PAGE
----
Guide to Growing Endive

Growing Endive

Endive – Cichorium endiva

A useful salad plant not grown as much as it deserves, An annual, belonging to the chicory family, it first became popular early in the sixteenth century. Endive resembles lettuce although the plants have to be blanched before use, otherwise they taste bitter, being useless for salads.

This crop prefers a well drained, sandy loam with a dry subsoil. The ground need not be freshly manured or very rich, the plants growing in soils having a high humus content. Work in a good organic fetiliser such as fish meal, 3oz to the square metre, before sowing seed.

The earliest sowings should be made in early spring on a hot bed in heated frames or under cloches. Plant out the resultant seedlings from mid-May onwards. Outdoors, successional sowings may be made from May until early September. Space the drills 38cm apart and gradually thin the seedlings so there is about 30cm between them.

growing endive The plants will be ready for blanching about twelve weeks after sowing. This is done by tying them with raffia or covering with slates, boards, inverted flower pots with the drainage holes blocked or with rough hay or litter. Blanching takes six or seven days, and it is best to cover a few plants at a time.

Excepting in warm districts, move the later sowings to frames or cloches for blanching. These are two distinct types of endive, curled and plain leaved. Of the former, Ruffec and Meaux are first class. The Batavian or plain  leaved sort is best for winter work, since it is hardier than the curled types.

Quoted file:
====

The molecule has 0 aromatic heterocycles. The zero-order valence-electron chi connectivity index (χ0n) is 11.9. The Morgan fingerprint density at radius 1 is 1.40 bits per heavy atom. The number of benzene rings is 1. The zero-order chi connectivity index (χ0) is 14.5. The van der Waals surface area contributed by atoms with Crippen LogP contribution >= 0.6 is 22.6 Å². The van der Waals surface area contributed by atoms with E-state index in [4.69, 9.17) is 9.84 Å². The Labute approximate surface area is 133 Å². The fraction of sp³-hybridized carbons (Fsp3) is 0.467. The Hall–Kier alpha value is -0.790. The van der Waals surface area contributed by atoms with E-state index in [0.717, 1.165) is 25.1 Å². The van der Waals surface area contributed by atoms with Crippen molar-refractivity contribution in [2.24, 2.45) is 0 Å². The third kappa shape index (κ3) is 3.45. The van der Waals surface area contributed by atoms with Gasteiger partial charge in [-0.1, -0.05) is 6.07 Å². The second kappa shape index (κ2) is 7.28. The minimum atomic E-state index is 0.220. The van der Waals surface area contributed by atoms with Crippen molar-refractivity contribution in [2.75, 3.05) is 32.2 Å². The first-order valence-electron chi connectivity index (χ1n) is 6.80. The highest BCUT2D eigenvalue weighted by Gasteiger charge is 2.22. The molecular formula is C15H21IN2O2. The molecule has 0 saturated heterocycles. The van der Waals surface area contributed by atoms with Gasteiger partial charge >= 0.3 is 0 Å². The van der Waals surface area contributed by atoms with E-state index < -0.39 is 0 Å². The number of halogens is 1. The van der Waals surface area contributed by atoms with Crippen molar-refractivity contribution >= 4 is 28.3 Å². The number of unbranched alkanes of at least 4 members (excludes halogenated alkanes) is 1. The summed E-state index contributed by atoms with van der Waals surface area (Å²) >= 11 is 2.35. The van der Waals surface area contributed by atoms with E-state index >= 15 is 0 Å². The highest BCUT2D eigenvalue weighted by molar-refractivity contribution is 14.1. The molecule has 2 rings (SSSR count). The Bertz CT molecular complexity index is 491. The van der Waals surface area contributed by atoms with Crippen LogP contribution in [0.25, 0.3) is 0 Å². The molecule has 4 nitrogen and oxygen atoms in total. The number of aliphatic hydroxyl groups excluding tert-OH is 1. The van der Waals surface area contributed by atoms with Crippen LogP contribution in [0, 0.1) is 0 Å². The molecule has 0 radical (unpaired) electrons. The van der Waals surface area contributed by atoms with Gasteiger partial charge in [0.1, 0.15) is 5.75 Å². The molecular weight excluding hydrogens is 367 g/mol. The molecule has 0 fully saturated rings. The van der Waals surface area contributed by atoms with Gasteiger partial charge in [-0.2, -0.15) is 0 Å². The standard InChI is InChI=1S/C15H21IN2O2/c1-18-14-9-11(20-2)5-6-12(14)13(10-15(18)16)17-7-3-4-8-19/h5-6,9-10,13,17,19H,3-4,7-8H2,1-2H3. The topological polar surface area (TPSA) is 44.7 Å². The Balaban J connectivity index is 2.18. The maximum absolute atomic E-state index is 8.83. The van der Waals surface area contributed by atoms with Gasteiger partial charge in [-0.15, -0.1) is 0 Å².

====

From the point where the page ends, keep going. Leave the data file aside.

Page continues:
There are two main types of endive, the curled, sometimes called the Staghorn, and the Batavian, sometimes called the lettuce-leaved. In each group there are white and green varieties.

Batavian Green, compact, hardy, hearting variety with broad, thick, tender leaves.

Batavian White, more delicate in flavour and slightly less hardy than Batavian Green, but crisp and tender.

Green Curled, a larger variety with beautifully cut and curled leaves, and broad mid-ribs.

Moss Curled Green, a compact and very curled variety. Rather tender and often requires protecting by cloches or gan wicks.

Moss Curled White, finely curled with pale leaves. An epicure’s variety.

03. December 2010 by Dave Pinkney
Categories: Fruit & Veg, Salads | Tags: , , , | Comments Off on Guide to Growing Endive


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